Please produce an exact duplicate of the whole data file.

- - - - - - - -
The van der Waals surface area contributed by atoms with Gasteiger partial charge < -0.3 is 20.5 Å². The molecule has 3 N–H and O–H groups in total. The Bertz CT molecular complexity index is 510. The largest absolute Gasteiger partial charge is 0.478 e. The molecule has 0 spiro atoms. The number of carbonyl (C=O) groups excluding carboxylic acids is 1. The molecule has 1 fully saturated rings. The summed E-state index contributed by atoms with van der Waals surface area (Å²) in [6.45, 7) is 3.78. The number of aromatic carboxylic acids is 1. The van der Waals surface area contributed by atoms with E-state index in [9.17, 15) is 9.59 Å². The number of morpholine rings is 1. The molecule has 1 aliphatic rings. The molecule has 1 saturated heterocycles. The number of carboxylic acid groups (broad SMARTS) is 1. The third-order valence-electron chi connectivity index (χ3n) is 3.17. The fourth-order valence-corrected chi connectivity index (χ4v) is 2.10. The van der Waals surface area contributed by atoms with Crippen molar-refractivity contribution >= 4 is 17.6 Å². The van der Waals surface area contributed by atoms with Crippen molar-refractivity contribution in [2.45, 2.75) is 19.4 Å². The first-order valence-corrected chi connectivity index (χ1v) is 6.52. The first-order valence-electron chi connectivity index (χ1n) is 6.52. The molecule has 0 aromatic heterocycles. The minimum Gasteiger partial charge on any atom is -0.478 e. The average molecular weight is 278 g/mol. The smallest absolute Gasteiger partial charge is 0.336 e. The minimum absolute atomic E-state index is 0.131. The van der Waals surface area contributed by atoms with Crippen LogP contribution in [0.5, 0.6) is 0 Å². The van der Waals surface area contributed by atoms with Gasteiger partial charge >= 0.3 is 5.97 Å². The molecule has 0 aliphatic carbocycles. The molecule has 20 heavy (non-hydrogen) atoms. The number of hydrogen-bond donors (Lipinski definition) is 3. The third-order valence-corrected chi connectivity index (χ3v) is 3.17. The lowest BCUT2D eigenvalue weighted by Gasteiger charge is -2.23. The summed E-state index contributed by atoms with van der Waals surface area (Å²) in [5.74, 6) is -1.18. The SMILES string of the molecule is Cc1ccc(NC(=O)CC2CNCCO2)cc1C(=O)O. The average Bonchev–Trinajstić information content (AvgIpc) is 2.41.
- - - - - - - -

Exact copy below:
The van der Waals surface area contributed by atoms with Gasteiger partial charge < -0.3 is 20.5 Å². The molecule has 3 N–H and O–H groups in total. The Bertz CT molecular complexity index is 510. The largest absolute Gasteiger partial charge is 0.478 e. The molecule has 0 spiro atoms. The number of carbonyl (C=O) groups excluding carboxylic acids is 1. The molecule has 1 fully saturated rings. The summed E-state index contributed by atoms with van der Waals surface area (Å²) in [6.45, 7) is 3.78. The number of aromatic carboxylic acids is 1. The van der Waals surface area contributed by atoms with E-state index in [9.17, 15) is 9.59 Å². The number of morpholine rings is 1. The molecule has 1 aliphatic rings. The molecule has 1 saturated heterocycles. The number of carboxylic acid groups (broad SMARTS) is 1. The third-order valence-electron chi connectivity index (χ3n) is 3.17. The fourth-order valence-corrected chi connectivity index (χ4v) is 2.10. The van der Waals surface area contributed by atoms with Crippen molar-refractivity contribution >= 4 is 17.6 Å². The van der Waals surface area contributed by atoms with Crippen molar-refractivity contribution in [2.45, 2.75) is 19.4 Å². The first-order valence-corrected chi connectivity index (χ1v) is 6.52. The first-order valence-electron chi connectivity index (χ1n) is 6.52. The molecule has 0 aromatic heterocycles. The minimum Gasteiger partial charge on any atom is -0.478 e. The average molecular weight is 278 g/mol. The smallest absolute Gasteiger partial charge is 0.336 e. The minimum absolute atomic E-state index is 0.131. The van der Waals surface area contributed by atoms with Crippen LogP contribution in [0.5, 0.6) is 0 Å². The van der Waals surface area contributed by atoms with Gasteiger partial charge >= 0.3 is 5.97 Å². The molecule has 0 aliphatic carbocycles. The molecule has 20 heavy (non-hydrogen) atoms. The number of hydrogen-bond donors (Lipinski definition) is 3. The third-order valence-corrected chi connectivity index (χ3v) is 3.17. The lowest BCUT2D eigenvalue weighted by Gasteiger charge is -2.23. The summed E-state index contributed by atoms with van der Waals surface area (Å²) in [5.74, 6) is -1.18. The SMILES string of the molecule is Cc1ccc(NC(=O)CC2CNCCO2)cc1C(=O)O. The average Bonchev–Trinajstić information content (AvgIpc) is 2.41.